Oracle and Equifax among seven firms accused of violating GDPR by Privacy International

Graphic of individuals being glared at by cameras and having their privacy invaded

Seven companies including Oracle and Equifax have been accused of violating data protection laws by a privacy rights group and referred to data regulators.

Privacy International (PI) has filed complaints against two data brokers, three ad-tech firms and two credit referencing agencies with French authorities, the Irish Data Protection Commission (DPC) and the Information Commissioner's Office (ICO).

The EU's General Data Protection Regulation (GDPR), which came into force on 25 May, demands a far higher standard for data protection and individuals' privacy rights from organisations than ever before.

PI is accusing the firms of disregarding data protection principles, including purpose limitation (specifying exactly how data is used), data minimisation (data is held no longer than absolutely required), and data accuracy.

The organisation is basing their accusations on more than 50 subject access requests (SARs) files with the companies, as well as information they have provided in their marketing materials and privacy policies.

"The data broker and ad-tech industries are premised on exploiting people's data," said PI's legal office Ailidh Callander.

"Most people have likely never heard of these companies, and yet they are amassing as much data about us as they can and building intricate profiles about our lives.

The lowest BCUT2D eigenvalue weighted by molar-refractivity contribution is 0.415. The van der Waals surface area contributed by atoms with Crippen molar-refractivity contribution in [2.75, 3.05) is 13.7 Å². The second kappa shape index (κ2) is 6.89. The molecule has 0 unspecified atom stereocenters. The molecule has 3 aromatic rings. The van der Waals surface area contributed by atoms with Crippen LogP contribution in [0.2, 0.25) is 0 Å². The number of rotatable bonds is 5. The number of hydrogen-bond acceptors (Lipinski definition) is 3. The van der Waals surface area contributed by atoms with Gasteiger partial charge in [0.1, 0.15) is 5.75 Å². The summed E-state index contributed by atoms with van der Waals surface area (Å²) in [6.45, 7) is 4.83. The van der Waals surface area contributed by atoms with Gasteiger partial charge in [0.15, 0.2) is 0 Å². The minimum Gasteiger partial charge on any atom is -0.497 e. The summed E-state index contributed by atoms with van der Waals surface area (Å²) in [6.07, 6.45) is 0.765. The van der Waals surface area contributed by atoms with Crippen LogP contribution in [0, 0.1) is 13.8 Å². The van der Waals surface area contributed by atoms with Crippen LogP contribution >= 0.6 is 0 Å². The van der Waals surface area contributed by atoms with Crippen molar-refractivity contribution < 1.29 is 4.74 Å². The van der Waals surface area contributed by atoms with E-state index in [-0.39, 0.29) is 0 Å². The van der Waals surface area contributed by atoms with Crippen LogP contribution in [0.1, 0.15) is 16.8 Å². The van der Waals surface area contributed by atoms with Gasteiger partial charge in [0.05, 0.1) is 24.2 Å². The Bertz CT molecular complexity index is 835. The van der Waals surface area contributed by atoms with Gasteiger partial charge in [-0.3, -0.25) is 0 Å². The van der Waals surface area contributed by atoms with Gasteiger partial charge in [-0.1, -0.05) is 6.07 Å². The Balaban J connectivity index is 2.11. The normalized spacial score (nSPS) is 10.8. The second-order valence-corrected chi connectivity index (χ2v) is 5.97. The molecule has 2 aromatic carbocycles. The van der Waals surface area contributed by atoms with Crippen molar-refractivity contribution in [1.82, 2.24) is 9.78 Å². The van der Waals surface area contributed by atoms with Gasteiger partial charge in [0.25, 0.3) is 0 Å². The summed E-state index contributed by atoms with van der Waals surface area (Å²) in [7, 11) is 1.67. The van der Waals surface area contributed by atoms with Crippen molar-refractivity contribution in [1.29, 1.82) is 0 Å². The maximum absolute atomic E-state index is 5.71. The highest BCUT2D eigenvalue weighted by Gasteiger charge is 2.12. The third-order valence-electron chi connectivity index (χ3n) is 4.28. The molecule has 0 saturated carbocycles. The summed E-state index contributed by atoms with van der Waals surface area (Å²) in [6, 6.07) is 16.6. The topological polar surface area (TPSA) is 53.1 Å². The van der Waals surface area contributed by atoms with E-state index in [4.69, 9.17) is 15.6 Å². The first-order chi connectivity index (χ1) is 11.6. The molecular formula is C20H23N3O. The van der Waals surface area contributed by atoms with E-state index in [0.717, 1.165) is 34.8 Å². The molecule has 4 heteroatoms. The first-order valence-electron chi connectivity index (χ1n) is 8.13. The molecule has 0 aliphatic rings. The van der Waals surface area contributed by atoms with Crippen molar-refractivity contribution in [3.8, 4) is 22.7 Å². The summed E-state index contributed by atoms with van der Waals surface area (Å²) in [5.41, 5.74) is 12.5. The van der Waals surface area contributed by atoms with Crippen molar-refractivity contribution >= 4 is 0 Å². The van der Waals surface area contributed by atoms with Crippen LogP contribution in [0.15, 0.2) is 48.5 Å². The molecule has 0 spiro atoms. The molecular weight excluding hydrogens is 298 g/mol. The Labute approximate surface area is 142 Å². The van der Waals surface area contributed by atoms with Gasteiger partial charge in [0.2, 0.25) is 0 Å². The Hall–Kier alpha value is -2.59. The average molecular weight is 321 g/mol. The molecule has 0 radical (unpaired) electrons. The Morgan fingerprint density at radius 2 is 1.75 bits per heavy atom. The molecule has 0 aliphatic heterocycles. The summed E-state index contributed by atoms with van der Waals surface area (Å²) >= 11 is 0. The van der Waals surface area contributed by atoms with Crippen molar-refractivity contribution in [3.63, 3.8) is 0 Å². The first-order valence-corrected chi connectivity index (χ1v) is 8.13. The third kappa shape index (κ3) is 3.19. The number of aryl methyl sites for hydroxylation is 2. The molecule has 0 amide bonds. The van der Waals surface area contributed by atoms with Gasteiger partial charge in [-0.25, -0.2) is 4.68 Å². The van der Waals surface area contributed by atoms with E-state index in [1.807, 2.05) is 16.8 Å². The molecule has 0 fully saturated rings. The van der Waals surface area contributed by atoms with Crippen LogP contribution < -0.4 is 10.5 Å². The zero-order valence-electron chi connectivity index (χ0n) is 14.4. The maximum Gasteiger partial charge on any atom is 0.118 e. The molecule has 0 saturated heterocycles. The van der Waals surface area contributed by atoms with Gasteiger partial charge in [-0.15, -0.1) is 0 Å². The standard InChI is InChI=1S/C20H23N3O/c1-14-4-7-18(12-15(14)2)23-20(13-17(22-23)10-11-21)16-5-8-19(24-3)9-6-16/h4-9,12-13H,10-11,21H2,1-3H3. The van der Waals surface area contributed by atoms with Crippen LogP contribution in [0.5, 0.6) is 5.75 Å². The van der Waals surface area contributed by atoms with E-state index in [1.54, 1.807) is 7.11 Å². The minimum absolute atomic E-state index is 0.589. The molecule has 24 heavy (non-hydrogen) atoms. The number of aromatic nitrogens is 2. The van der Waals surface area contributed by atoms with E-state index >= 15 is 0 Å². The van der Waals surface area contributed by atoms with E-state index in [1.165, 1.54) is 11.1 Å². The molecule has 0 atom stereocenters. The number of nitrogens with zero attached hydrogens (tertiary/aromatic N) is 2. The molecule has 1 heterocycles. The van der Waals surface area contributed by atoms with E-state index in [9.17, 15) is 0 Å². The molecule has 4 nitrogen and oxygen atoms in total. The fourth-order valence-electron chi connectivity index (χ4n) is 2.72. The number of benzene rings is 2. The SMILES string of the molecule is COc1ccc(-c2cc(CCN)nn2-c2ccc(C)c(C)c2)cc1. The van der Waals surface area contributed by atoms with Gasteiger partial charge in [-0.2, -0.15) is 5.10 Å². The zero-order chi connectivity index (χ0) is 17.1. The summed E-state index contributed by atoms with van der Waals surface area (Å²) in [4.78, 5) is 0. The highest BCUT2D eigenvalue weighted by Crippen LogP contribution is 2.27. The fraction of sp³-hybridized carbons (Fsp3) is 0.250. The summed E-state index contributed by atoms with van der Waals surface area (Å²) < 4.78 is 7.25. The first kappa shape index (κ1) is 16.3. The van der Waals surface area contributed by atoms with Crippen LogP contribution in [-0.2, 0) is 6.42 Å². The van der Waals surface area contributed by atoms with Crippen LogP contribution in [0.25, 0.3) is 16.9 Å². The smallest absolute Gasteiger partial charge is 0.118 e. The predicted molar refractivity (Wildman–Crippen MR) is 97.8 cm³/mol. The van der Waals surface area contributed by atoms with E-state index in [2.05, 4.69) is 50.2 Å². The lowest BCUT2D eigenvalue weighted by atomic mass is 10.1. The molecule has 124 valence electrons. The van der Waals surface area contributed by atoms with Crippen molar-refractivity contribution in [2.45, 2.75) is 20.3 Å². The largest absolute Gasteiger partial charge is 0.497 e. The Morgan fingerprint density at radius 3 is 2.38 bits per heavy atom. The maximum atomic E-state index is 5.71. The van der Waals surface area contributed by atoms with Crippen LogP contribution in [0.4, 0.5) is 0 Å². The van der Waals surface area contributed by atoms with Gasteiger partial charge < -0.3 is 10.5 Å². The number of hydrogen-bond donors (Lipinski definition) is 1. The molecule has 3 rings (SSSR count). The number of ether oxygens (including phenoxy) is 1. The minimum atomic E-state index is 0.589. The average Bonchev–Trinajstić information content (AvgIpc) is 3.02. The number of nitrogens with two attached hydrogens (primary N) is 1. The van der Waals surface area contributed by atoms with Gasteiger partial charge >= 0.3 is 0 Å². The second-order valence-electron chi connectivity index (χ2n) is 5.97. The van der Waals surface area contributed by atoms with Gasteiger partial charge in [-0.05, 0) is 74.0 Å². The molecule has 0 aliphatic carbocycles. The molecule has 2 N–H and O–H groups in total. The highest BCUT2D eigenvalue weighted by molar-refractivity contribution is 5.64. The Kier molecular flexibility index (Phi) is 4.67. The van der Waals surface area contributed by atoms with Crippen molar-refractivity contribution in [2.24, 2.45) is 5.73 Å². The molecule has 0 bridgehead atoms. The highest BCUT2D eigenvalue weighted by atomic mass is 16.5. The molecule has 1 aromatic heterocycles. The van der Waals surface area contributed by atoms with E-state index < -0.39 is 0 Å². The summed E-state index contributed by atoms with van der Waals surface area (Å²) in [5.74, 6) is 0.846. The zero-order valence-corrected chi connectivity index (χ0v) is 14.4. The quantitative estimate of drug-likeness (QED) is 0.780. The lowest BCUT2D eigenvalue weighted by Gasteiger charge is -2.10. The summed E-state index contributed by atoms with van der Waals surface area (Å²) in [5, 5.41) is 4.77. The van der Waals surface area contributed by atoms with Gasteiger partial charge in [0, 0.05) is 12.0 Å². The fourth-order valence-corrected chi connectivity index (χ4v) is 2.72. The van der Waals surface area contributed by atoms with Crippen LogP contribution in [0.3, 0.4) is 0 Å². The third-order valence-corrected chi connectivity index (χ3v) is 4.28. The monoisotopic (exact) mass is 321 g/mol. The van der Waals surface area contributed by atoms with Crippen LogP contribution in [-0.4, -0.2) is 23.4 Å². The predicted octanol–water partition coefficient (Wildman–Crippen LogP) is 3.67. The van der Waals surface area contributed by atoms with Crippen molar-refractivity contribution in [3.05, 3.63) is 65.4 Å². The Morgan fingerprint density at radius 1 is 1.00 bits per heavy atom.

"GDPR sets clear limits on the abuse of personal data. PI's complaints set out why we consider these companies' practices are failing to meet the standard - yet we've only been able to scratch the surface with regard to their data exploitation practices."

The group argues that the companies, which also include Acxiom, Criteo, Experian, Quantcast and Tapad, do not have a legal basis for the way they use people's data, and have not attained appropriate consents. PI also says they do not have the basis for processing sensitive personal data.

The ICO has already issued assessment notices to data broker Acxiom, as well as credit rating agencies Equifax and Experian. PI has urged the UK data regulator to widen its ongoing investigations to include the other four firms.

A Criteo spokesperson said the firm was requested to fill a questionnaire on privacy in May, and said they invited PI to meet for further discussions. They added they did not get a response, and instead learned of the complaint two days ago.

"Whilst disappointed that they have chosen to take this action, we have complete confidence in our privacy practices and we remain open to answer any questions that PI may have," the spokesperson said.

An Acxiom spokesperson said the company's associates need to pass data security and privacy tests, and in May the business passed a Direct Marketing Association (DMA) audit around data privacy and compliance.

"We have worked hard to ensure that we are compliant with GDPR and we continue to believe that our services meet its requirements," said an Experian spokesperson.

Oracle, Equifax and Quantcast refused to comment. Tapad was also approached.

"We are aware of concerns raised about the compliance of data protection laws by big tech companies, data brokers and credit referencing agencies," an ICO spokesperson said.

"These concerns have been raised with regulators in different EU countries and the ICO will be working with the relevant data protection authorities, and the new European Data Protection Board, to consider the facts and support any possible joint work or inquiries in other jurisdictions."

Keumars Afifi-Sabet

Keumars Afifi-Sabet is a writer and editor that specialises in public sector, cyber security, and cloud computing. He first joined ITPro as a staff writer in April 2018 and eventually became its Features Editor. Although a regular contributor to other tech sites in the past, these days you will find Keumars on LiveScience, where he runs its Technology section.